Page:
While Fussell wrote on a wide variety of subjects over his long life—ranging from Augustan humanism, Samuel Johnson, and Kingsley Amis to the 2nd Amendment, the Indianapolis 500, and travel in between-the-wars Europe—war, the irony of war, the suffering and lunacy and permanent damage of war, the unfairness of war, lay at the heart of his writing and of his being.
Their prose often stood head and shoulders above the standard freshman drivel, exhibiting a certain rigor of thought and depth of feeling that perhaps comes from having witnessed whole anthologies of trauma—entire villages razed by fire, wide-eyed children draped in gore, wives screaming beside mutilated husbands.
a night in a bunker when we were
kids in fatigues getting high
listening to Hendrix and the cassette stops
I asked my grandmother after he left what was wrong with him. “The war,” she said acidly.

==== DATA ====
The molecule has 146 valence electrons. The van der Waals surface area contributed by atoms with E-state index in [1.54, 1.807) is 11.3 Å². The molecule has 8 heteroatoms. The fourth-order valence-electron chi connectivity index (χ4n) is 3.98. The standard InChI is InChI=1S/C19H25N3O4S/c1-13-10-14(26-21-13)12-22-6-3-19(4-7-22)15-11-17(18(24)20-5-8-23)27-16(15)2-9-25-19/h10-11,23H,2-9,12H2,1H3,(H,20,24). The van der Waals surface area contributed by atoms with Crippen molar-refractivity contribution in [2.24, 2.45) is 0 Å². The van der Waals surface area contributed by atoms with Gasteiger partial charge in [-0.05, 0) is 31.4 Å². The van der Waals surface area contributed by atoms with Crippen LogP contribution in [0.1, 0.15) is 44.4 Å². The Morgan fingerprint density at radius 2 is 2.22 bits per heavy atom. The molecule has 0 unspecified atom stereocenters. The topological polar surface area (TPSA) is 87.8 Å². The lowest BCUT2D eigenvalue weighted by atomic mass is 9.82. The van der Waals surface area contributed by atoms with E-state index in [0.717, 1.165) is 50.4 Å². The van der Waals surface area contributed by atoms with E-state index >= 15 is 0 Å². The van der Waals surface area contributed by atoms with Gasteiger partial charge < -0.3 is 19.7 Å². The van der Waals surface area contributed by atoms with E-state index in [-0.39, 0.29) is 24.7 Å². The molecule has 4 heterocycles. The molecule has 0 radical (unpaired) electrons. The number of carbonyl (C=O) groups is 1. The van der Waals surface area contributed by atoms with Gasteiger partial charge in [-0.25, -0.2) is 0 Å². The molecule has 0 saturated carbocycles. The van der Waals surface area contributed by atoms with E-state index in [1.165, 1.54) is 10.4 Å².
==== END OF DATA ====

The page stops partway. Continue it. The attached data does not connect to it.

Steve Nolan writes: It’s one of the most common souvenirs of war, the constant ringing in the ears, or, in my case, a high-pitched squeal presumably caused by the Blackhawk … Continue reading
the burnt torso of a monk an enemy monk tonight a cigarette glows in the dark and is crushed . I’ve been asked to teach a course in American … Continue reading
“One time, the band played a welcoming ceremony for these grunts – and I mean they walked right out of the bush and into “Stars and Stripes Forever.” John Samuel … Continue reading
. After the war, some of us had to have answers. Who were these people we’d had a war with? Where did they come from? Where did they learn to … Continue reading
Celebrating War Over and Over and Peace Once Go to war and every politician will thank you, and they’ll continue to do so — with monuments and statues, war museums … Continue reading